An Atypical British Barbecue

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There’s really something funny about summer in England – every time you plan to do something outdoors or head to the seaside it’s cloudy and miserable, and when you’re stuck in the office it’s absolutely glorious!

So as I woke up this morning and saw the beautiful weather out (no rain forecast! Could it really be true?) I thought I would make the most of the warmth and commit to a day in the garden. Even better, I decided it was the perfect day to get the barbecue out of the shed and to light those coals.

There’s a lot more to a barbecue than throwing some shop-bought burgers and sausages onto the fire, though. It’s a good excuse to head to the butcher and to pick some tasty cuts of meat that will behave well over intense heat. It’s also a fantastic opportunity to extend your kitchen into the garden and to make great use of a cooking method that’s so weather dependent.

A real social event, barbecues are a chance to have friends over, to open up a couple of bottles of wine and to make the most of the sunshine and fresh air. And with a little planning ahead, they can be relatively fuss free, especially if you grab yourself one of those “sitting down” barbecues. Wine in one hand, tongs in the other? Yes, I think that will be just fine, thank you.

So grab yourself some mixing bowls and let’s get cracking.

METHODS

Lamb Skewers:

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In one bowl, combine 1 kilogram of cubed lamb pieces (fillet or leg is best) with a splash of red wine vinegar, a good glug of olive oil, the juice of 1 lemon, salt, ground white and ground black pepper, to taste. Mince a large onion to a fine pulp and add to your meat. If you don’t have an electric mincer, you can dice the onion very finely instead. With clean hands, work all the ingredients in as well as you can and leave overnight in the fridge.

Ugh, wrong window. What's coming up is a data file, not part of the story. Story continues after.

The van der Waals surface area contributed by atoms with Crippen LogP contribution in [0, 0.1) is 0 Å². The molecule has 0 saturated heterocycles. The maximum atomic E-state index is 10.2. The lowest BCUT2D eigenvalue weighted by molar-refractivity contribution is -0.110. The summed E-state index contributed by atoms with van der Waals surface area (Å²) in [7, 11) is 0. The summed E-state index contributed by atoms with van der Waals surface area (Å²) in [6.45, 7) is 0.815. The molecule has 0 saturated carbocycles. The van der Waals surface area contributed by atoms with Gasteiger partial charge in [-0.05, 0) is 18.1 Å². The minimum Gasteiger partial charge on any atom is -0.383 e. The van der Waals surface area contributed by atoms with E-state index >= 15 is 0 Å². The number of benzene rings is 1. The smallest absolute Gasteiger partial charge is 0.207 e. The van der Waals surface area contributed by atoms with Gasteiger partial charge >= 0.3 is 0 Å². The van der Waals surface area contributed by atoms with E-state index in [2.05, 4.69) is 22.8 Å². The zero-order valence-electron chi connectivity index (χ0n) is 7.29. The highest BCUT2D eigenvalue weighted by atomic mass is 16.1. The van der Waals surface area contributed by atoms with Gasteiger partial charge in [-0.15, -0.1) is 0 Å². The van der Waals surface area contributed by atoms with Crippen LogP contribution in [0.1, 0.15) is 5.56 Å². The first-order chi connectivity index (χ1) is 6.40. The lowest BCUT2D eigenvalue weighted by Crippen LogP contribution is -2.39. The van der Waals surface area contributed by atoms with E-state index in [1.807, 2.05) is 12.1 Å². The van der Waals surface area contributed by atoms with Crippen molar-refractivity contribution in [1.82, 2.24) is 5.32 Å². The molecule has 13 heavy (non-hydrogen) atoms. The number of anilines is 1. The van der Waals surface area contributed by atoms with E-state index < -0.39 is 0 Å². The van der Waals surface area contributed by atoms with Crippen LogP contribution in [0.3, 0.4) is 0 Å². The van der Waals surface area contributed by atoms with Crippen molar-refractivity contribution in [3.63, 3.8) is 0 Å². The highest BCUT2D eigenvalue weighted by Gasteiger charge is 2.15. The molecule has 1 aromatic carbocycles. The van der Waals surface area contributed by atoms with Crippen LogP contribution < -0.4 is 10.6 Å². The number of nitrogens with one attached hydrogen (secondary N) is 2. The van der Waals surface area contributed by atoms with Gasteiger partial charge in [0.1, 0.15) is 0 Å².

On the day of your barbecue, feed your cubed lamb pieces onto skewers, with a couple of baby or red onions on the ends, if desired (these are lovely and sweet when cooked over the grills).

Lamb Kofta:

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In a blender, add 1 kilogram of lamb mince (ask your butcher to give you meat off the shoulder, it’s fatty enough to produce some really juicy lamb patties). Add 1 chopped onion, a small bunch of flat-leaf parsley, half a teaspoon of cinnamon, some chilli powder if you like your food a bit spicy, and salt and pepper, to taste. Blend until the fresh ingredients are finely chopped and well combined with the meat.

With damp hands, divide the meat into equal-sized balls, and flatten between your hands to make patties about 1 cm thick.

Chicken pieces:

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Ask your butcher to cut a large chicken for you into 8-10 pieces, skin on (here I actually used 2 whole chickens, but I normally go for pieces). In a bowl, combine a generous glug of vegetable oil with the juice of 1 lemon, half a bulb of crushed garlic, salt, pepper and chilli powder, to taste. Mix your chicken until all the pieces are well-coated and leave for a couple of hours or so in the fridge before cooking. Towards the end of cooking, you can even drizzle on some olive oil and more crushed garlic onto that lovely, crisp skin. Trust me, it’s good.

As your different meats cook, set them aside and keep them warm in a heavy set pot, lined with some pitta bread or Arabic bread. I guarantee that you will be fighting for that bread after it’s soaked up all those meat juices!

Serve with my salatet batata, made with boiled and peeled baby potatoes, finely sliced spring onions, chopped parsley, lemon juice, olive oil, salt, white pepper and a touch of ground cumin.

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